Expansion sought for tech classes


Howard County students might soon have more chances to get into the school district's coveted technology program.

Technology Coordinator Richard Weisenhoff told the school board last night that it should consider expanding the program either to another school, or by adding 36 slots.

The program is housed at Long Reach and River Hill high schools, and the 250 students admitted each year also take courses at the school system's state-of-the-art Applications and Research Lab in Ellicott City.

Every year more students apply to be in the program than there are slots available, and students have to be selected for admission by lottery.

The lack of spaces and the lottery system vex parents, administrators and board members because the program was created with the intention of offering all students interested in specialized areas of technology the opportunity to take part in an advanced program.

"This process has not been palatable to anyone," Weisenhoff told the board.

Expansion of the magnet program would present several challenges, including providing additional transportation between the new site and the research lab in Ellicot City.

Board member Virginia Charles hinted that the new site might be Oakland Mills High School in Columbia, though Weisenhoff said no site has been designated.

Nevertheless, Charles said she was concerned about the distance that students from a high school so far away would have to travel to the lab building.

"I'm really concerned about the amount of time a student wastes sitting on a bus," she said.

As it stands, she said, Long Reach students lose about 7 minutes more on the bus each way than the River Hill students do. Oakland Mills High School is considerably farther from the lab than Long Reach.

School system administrators also would have to combat the program's 10 percent to 15 percent attrition rate, if the program grew to accommodate more students.

Otherwise, "we may not have a sufficient number of students to fully populate a third magnet site," Weisenhoff said in a report prepared for the school board.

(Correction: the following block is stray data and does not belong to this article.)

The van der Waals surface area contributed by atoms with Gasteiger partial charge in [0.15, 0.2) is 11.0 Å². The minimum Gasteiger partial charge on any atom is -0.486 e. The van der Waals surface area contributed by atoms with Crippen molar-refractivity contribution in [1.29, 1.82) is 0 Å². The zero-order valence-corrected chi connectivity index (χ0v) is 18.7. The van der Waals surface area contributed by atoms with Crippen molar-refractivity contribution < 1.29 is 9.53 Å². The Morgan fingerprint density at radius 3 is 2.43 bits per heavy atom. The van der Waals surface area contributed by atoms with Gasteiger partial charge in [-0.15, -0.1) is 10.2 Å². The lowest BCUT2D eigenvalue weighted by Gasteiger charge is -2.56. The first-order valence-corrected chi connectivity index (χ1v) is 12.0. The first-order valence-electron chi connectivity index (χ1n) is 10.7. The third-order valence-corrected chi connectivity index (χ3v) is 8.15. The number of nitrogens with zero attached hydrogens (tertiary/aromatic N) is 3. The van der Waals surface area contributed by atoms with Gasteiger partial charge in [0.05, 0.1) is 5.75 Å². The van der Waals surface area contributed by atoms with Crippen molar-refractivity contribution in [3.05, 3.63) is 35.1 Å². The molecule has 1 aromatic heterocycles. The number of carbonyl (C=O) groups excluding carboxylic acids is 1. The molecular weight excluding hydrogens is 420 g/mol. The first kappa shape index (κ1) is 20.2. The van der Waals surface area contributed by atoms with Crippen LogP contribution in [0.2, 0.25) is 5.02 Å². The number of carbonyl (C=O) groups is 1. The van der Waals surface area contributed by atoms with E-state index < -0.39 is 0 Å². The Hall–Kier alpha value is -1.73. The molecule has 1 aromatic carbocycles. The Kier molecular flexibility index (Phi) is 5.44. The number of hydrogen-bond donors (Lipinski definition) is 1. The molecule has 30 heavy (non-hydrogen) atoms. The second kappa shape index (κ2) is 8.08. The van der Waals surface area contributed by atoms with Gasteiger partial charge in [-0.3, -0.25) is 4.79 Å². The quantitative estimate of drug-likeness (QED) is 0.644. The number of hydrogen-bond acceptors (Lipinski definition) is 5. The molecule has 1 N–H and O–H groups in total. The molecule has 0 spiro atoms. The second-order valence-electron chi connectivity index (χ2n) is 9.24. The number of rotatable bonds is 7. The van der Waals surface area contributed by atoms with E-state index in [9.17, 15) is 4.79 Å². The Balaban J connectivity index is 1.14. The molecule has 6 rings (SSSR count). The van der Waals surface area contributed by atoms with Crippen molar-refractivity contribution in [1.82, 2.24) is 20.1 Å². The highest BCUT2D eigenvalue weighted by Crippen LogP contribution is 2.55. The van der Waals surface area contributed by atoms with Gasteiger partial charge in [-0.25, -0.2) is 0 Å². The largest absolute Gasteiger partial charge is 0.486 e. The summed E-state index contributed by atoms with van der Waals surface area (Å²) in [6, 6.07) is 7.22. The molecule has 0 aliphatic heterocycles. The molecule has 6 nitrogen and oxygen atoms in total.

Weisenhoff and the tech-magnet program's instructional facilitator Natalie Meyers presented the board with one idea that might help bring those numbers down: Try harder to admit only those students who are certain they want to pursue careers in technology and are prepared for the rigors of the magnet program's courses.

They would do that by having one-on-one interviews with students in eighth grade, instead of group orientation sessions.

"As soon as a student expresses an interest in the technology magnet program, a staff member will schedule a meeting with them and their parents," Weisenhoff said. "Hopefully by having a personal orientation session, we will help the students and parents make the best decision possible."

Weisenhoff stressed, however, that the interview's purpose would not be to decide on admission to the program, but would mainly be to counsel students more thoroughly about the program and careers in technology.

"Some people are fearful about asking questions in large group sessions," he said.

Expanding the program also would come at considerable cost - about $230,000 for staff members, textbooks and other materials, workshops and transportation.

Board members and Superintendent John R. O'Rourke will consider Weisenhoff's recommendations and make a decision, members said.

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